Starr Mendoza was a quiet girl with an athletic figure, dusky olive skin, and a number of tastefully placed tattoos over her scantily clad body. When Takashi entered the room with her statements, flipping through the pages, he frowned at the initial reason they’d brought her in.
Cocaine and solicitation.
“Good morning Miss Mendoza, I’m Detective Sato with the New York Police Department.” He introduced himself, taking a seat in the unadorned room across from her. Her dusky brown eyes were heavily made up, layers of concealer over her left eye and her neck.
She was concealing bruises.
“I’m to understand that you have something that may be of interest to a case I’m working on at the moment and would like to trade this information in exchange for having the charges dropped. Is that correct?”
“Yes sir,” She said with a resigned voice, as if she’d been asked this question too many times for her liking.
“You do know that we don’t normally just let criminals walk free, even if they have information pertinent to an active case of ours, do you not?” Takeshi asked, wondering what she could possibly know that would lead her to believe we’d just let her walk with the charges she was facing, especially as this wasn’t her first offense.
“Well you putas seem to be having such a great go at catching this Organ Snatcher fuck, I figure you might let me off with a warning if I can give you a heads up about him.” She replied, tossing her shoulder length hair idly.
“So you know about the Organ Snatcher?” Takeshi asked a little hastily, quickly calming himself down in hopes I don’t sound to desperate.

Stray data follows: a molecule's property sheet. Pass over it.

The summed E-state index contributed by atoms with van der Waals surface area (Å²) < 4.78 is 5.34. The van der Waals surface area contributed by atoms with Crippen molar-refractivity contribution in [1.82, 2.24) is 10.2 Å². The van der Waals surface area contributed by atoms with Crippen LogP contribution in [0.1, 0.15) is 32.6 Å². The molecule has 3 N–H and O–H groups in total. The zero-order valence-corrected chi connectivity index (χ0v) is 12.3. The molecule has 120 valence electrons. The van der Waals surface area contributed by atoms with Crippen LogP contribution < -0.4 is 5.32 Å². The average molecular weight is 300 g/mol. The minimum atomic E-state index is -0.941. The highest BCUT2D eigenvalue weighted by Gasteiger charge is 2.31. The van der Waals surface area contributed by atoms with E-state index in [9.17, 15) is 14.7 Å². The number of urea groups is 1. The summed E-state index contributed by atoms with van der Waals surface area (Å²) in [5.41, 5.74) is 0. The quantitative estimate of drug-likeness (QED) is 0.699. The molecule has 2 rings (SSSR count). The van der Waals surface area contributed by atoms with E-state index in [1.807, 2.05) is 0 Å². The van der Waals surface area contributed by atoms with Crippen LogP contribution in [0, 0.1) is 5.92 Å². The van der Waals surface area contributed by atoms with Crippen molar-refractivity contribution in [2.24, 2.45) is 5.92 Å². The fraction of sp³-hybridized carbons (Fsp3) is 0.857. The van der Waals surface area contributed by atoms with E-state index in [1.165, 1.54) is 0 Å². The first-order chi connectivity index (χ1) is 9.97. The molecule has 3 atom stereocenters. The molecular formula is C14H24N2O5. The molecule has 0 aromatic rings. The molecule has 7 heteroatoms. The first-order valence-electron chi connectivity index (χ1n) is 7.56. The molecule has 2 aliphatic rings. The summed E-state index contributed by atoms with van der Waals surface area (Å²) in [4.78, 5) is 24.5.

“Nothing like a name or anything, but I know what he looks like.”
“How?” He asked. In the seven months he’d been hunting this lunatic, he’d yet to have an eyewitness or a survivor that could tell me anything about him.
“I was walking the streets a few weeks ago when I saw him, some paunchy little dude with white hair. He approached three black guys and said something to them before retreating into an alley and getting them to chase him.” She said, examining her fingernails as she spoke. “I didn’t get too close, but the fight in the alley sounded one-sided enough to let me know that little white man had some back-up or some serious skill. Either way, I hustled my pretty little ass away from there as fast as possible.”
“And you’ve never thought to come to the police with this because?” Takeshi asked, a little annoyed at how long it took to get someone who’d actually seen my elusive white whale.